At the ripe old age of 8, my sweet niece Natalie is already more skilled than me at most things. Verbal sparring, cooking, being kind to fellow human beings – you name it, she’s better at it. Recently, she has taken to crocheting with a ferocious appetite. Everything from baby booties to cowls to dish clothes have been emerging from her soft little porcelain hands.
I recently celebrated my birthday (yay, me!). As is true of most 8-yr olds, Natalie does not have a lot of discretionary income. I’d been hankering after Billow hat in my favorite color, Comfrey, so I casually dropped a subtle hint. “Hey Natalie, make me this hat for my birthday! Do it.” I would provide the yarn, she the manual labor. Everyone would be happy…
Oh, how happy I was when I saw the finished product. A different sort of happiness than what I was expecting … more along the lines of, “Oh my gosh that is so hideous and cute that I am almost crying with joy!” sort of elation. Not only did the hat not fit, but it didn’t appear to be made for a human head. Unless my head is shaped like a gnome’s head – and this is her gentle way of breaking the news to me after 29 years of ignorant bliss – that hat was not going to fit as is.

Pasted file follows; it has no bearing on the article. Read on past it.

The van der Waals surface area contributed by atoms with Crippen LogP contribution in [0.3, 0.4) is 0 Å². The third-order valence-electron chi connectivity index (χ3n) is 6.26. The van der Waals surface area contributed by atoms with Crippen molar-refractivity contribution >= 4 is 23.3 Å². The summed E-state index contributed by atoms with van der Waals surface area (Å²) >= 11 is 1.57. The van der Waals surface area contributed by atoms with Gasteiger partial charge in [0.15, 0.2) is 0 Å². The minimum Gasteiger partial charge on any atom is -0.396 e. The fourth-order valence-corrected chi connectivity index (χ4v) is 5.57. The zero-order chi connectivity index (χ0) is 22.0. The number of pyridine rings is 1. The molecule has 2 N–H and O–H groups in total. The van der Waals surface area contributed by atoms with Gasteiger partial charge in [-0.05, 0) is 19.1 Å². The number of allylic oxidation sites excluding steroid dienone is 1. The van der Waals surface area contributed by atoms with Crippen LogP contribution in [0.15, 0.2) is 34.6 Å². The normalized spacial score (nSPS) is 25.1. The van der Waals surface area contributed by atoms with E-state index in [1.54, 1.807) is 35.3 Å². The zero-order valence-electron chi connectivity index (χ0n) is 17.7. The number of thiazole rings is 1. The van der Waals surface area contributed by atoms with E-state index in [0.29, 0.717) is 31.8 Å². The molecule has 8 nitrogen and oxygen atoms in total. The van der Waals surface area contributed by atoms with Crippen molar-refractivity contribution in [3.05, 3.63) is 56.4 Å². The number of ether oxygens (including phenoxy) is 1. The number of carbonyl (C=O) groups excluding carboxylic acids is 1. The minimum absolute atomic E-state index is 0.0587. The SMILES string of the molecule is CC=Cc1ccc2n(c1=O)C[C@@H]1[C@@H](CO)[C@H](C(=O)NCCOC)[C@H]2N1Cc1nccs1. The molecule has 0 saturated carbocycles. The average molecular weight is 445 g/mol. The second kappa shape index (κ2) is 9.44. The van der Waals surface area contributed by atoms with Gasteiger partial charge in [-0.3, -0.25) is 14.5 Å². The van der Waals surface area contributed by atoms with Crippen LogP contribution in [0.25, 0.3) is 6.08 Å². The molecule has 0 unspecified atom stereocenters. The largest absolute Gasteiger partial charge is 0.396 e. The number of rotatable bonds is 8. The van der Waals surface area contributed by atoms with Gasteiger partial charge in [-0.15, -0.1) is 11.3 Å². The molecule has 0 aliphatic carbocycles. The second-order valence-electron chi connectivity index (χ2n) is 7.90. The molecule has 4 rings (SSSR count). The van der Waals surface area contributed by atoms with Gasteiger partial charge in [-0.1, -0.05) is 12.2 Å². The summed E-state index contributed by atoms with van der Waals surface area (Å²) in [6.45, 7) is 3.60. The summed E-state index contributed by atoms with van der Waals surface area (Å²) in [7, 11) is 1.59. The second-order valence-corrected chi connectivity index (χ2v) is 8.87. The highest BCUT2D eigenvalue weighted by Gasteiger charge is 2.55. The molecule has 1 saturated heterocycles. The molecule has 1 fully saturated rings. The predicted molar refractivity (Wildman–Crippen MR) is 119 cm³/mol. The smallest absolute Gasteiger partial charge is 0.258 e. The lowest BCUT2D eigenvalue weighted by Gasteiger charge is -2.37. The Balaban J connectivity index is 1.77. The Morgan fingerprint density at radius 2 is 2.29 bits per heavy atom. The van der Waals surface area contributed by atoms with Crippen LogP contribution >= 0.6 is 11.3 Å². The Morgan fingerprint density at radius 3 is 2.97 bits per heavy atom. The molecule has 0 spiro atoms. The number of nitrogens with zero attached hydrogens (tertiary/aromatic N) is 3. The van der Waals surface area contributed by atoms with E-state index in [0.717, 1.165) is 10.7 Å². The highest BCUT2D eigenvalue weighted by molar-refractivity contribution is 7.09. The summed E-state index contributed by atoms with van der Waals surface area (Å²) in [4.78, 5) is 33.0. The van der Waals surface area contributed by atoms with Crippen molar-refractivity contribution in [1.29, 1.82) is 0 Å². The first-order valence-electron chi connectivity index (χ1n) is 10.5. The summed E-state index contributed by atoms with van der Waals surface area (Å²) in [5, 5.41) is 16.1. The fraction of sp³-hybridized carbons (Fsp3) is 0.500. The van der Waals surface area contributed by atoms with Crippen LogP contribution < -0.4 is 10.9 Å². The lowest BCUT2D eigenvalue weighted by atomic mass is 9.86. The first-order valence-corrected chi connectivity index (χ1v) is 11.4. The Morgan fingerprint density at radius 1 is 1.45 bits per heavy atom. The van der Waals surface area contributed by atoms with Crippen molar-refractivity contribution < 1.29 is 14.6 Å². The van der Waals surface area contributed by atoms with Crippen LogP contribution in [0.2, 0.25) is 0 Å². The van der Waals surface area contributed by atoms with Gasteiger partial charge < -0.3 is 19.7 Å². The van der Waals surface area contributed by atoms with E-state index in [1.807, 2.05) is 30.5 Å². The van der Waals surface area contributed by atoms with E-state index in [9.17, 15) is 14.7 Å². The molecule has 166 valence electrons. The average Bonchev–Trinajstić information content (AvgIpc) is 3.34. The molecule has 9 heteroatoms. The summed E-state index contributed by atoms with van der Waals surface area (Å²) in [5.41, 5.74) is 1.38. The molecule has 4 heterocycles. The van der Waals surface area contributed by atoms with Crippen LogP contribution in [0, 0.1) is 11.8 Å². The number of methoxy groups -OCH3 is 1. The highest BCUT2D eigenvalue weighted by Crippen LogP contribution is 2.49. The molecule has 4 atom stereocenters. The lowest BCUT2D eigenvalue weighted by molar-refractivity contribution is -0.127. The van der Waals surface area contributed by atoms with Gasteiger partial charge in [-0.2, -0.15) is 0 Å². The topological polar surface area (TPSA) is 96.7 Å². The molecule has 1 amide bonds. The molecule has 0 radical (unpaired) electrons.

Thankfully, she thought ahead and included the remaining lump of yarn, still attached to the hat (as you can see by the string hanging down the side of my face in above picture) and a note that stated peremptorily, “Please take this to your coworkers so they can fix it.” I guess working at a knitting company obligates my co workers to fix my birthday presents. Sorry, guys.
The next day, I learned all about decreasing crochet stitches. With much patient guidance from my co worker, Jenny, the hat resembled a human-head shape by the end of the day. Natalie was elated and impressed with my magic fix.
Of course, you can’t do magic crochet hat tricks without excessive brain power, and a big brain means you usually feature a prodigiously large head. The hat was much too small for me, but fit Natalie just perfectly. With a sly twinkle in her eye, she wagged her finger at me and said, “Maybe I did this on purpose, so I could get the hat in the end!”
See, she always wins.